throughout the work. His schoolmaster-like lectures to explain the plot
were totally unnecessary and tended to break the flow of the music.
It seemed patronising to use a narrator since everything we need to
know is in the music. Programme notes would have sufficed for the nuts
and bolts explanations.
Irina Tchistyakova, in the role
of Ivan’s nurse, sang the lullaby Ocean Sea with tenderness and
great expression, and later excelled in the more sinister lullaby sung
by the Tsar’s scheming, murderous aunt Yefrosinia Staritskaya, recounting
the story of the black Beaver.
In Long Live the Tsar,
Russell Beal’s theatrical cry of "The Tsar is bewitched! The
Tsar is bewitched!’ sounded as if it came straight out of a Monty
Python sketch, whilst Slatkin exhorted his players to perform with great
panache in The Holy Fool, excelling themselves with dark raucous
brass and pointed percussion.
The choruses produced sweet, haunting
singing in the Glorification, with sensitive support from flute
and harp, whilst the change of mood to The Tartars allowed
the full percussion section to play with threatening menace, and in
To Kazani the martial tubas had a sinister, doom-laden quality.
The most poignant moment of the oratorio was the ‘Tartar’s Steppes’
melody sublimely and softly sung by the women’s Chorus.
In Slatkin’s conducting of Fyodor
Basmanov’s Song, bass-baritone James Rutherford, in the role of
Ivan’s favourite bodyguard, was placed at the back of the orchestra,
making little impact in the song glorifying the destruction of the Boyars.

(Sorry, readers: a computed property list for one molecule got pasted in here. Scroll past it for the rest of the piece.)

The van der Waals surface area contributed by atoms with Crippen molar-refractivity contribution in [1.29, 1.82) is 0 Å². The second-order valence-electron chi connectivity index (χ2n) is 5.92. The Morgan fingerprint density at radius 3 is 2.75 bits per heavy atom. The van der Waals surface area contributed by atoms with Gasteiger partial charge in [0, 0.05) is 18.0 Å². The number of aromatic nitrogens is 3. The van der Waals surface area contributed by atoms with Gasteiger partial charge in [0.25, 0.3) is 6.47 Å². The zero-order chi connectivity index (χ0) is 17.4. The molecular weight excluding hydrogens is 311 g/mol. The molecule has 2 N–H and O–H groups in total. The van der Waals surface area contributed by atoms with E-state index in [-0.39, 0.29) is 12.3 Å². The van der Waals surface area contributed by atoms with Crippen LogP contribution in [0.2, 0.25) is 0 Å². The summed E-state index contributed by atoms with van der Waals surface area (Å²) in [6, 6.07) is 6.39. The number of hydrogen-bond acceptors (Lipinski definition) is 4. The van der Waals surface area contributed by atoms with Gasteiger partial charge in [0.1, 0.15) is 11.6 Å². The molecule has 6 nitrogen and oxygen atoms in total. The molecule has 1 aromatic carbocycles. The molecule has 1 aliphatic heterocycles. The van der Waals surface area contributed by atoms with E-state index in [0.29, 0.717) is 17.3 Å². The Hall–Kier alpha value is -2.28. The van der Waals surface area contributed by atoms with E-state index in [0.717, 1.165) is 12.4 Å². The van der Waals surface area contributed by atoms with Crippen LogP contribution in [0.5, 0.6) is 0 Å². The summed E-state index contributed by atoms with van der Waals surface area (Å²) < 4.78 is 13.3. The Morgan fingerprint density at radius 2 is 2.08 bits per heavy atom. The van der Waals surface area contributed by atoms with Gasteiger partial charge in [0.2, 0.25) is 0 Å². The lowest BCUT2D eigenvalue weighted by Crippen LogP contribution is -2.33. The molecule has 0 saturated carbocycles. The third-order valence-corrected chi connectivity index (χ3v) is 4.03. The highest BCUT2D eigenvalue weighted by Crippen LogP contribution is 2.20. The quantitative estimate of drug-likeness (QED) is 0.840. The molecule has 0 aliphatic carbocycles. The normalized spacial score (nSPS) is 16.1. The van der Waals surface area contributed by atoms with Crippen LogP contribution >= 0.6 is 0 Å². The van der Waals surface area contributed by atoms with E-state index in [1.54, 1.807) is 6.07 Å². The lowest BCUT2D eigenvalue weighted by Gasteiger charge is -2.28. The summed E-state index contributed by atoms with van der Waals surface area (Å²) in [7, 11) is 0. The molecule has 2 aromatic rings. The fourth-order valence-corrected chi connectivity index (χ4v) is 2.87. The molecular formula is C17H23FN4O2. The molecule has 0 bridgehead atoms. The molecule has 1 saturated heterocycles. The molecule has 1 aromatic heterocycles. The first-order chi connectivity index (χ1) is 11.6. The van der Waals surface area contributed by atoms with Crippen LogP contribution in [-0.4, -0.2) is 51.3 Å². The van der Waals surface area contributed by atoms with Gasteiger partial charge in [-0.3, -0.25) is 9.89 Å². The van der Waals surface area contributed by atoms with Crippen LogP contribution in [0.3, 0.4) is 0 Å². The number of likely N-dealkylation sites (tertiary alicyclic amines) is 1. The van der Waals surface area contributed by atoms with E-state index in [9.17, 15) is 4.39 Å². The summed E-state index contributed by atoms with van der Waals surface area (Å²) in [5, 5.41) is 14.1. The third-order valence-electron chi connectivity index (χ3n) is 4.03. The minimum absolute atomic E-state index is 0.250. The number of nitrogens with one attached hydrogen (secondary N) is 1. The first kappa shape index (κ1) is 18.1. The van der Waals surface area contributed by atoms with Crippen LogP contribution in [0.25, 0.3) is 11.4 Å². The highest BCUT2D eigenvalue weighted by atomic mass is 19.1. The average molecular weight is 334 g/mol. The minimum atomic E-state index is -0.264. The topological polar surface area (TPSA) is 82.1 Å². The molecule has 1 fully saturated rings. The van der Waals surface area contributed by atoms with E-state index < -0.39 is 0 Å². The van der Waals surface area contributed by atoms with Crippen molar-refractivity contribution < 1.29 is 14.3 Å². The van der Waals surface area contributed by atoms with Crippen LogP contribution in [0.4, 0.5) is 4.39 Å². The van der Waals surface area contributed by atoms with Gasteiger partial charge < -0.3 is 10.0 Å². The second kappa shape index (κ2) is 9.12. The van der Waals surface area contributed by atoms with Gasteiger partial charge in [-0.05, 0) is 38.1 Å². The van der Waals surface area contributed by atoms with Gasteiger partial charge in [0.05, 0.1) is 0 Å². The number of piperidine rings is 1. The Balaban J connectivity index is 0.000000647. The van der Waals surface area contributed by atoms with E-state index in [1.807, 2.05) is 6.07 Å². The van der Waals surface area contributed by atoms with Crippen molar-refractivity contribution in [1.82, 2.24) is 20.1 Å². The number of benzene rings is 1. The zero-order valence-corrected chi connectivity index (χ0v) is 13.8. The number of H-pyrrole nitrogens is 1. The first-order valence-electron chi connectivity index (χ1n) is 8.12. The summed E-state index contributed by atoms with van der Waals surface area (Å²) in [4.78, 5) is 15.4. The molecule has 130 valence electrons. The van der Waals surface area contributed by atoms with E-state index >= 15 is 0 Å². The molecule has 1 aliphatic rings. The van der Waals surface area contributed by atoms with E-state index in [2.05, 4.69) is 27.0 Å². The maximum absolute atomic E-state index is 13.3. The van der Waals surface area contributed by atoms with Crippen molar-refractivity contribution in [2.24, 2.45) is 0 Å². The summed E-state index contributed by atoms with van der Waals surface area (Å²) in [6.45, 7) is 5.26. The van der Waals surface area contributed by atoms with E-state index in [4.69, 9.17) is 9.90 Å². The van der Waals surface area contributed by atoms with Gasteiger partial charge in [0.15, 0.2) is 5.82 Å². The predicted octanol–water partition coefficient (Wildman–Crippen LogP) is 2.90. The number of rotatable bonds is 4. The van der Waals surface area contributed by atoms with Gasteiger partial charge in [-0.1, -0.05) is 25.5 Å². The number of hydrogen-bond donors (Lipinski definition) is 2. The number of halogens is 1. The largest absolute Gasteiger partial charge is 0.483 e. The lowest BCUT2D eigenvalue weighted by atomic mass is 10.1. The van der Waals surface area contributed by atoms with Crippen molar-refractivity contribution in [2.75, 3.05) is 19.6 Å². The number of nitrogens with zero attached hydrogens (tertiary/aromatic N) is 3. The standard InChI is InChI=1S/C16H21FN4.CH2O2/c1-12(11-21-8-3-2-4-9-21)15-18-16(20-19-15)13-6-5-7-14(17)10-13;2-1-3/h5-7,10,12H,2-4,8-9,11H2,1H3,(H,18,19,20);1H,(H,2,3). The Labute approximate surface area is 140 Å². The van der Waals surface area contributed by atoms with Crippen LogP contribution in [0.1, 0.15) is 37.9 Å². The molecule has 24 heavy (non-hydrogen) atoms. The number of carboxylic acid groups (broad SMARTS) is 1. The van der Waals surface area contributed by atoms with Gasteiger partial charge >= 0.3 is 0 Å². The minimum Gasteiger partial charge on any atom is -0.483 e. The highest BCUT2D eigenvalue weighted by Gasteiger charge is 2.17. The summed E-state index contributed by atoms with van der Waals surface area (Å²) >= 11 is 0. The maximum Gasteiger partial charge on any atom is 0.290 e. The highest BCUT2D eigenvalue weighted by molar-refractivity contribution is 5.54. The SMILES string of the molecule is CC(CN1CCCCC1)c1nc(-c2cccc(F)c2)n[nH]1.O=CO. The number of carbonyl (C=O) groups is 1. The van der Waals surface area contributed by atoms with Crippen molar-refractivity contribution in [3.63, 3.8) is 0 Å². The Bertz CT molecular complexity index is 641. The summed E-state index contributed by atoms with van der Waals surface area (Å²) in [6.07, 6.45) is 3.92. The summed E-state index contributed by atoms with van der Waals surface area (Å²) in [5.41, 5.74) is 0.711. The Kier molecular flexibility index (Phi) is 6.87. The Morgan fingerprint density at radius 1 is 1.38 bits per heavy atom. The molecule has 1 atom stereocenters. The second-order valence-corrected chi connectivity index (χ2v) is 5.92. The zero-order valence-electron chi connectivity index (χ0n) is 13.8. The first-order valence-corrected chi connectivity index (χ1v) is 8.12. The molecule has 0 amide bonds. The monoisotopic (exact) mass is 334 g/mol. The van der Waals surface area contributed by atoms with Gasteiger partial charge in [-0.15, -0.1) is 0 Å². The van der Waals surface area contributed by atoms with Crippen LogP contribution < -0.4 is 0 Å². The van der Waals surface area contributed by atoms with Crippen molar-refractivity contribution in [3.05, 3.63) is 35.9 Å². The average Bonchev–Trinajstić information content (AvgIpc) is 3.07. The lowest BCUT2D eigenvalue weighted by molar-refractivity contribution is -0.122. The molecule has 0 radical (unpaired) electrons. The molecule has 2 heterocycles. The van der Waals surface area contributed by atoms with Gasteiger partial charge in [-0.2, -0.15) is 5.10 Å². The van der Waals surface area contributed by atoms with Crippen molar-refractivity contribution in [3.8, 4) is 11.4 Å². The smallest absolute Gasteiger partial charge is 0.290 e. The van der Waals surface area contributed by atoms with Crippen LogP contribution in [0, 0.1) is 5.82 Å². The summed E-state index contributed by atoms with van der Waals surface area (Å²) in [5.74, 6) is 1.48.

The male chorus, egged on by him, revelled in the bloody destruction
of the former ruling class, and this was followed by The Dance of
the Oprichniks, a drunken gopak, rhythmically taut and menacing
with shrill whistles, heavily pounded piano and jagged percussion and
The highlight of the Finale
was the exquisite singing of the chorus’ entreaty to Ivan to come back
to Moscow, with trombones punctuating the hushed pleas of the singers.
The work ended with Ivan vowing to accomplish great things, once more
promising to rebuild Russia ‘Over the bones of our enemies’, a strong
and fitting climax to the work.
This concert augured well for
the further celebrations to come in this season’s Proms in this centenary
year of Prokofiev’s birth.
Editor adds: Having recently
been sent for review Lang Lang’s new recording of Tchaikovsky’s First
Piano Concerto with the Chicago Symphony Orchestra and Daniel Barenboim
(DG 474 291-2) I wondered what type of performance we would get of this
War Horse at this first concert of the Prom season. The CD struck me
on first hearing as having been a performance more manipulated, in terms
of balance and rubato, by the conductor rather than the pianist (Barenboim
himself having made a live recording – of some stature, I should add
– with Celibidache that suffers from similar distortions) but Lang Lang’s
Prom performance now confirms this not to be case. I disagree with AR
about this performance markedly – it was much less prismatic in colouring
than I’ve previously heard from him (with Eschenbach, for example),
less dynamically secure, with some wayward pedal control, and tension
was not always dramatically sustained with some obtrusive rubato notable
- but not exclusively – in the cadenza and throughout long stretches
of the opening movement. Just as Barenboim and his Chicagoans on disc
seemed unconvinced by Lang Lang’s less than judicious phrasing so did
Slatkin and the BBC SO. The technique may be almost flawless, but the
pianist’s conception of this piece is much less so. (MB)
Lang Lang in interview.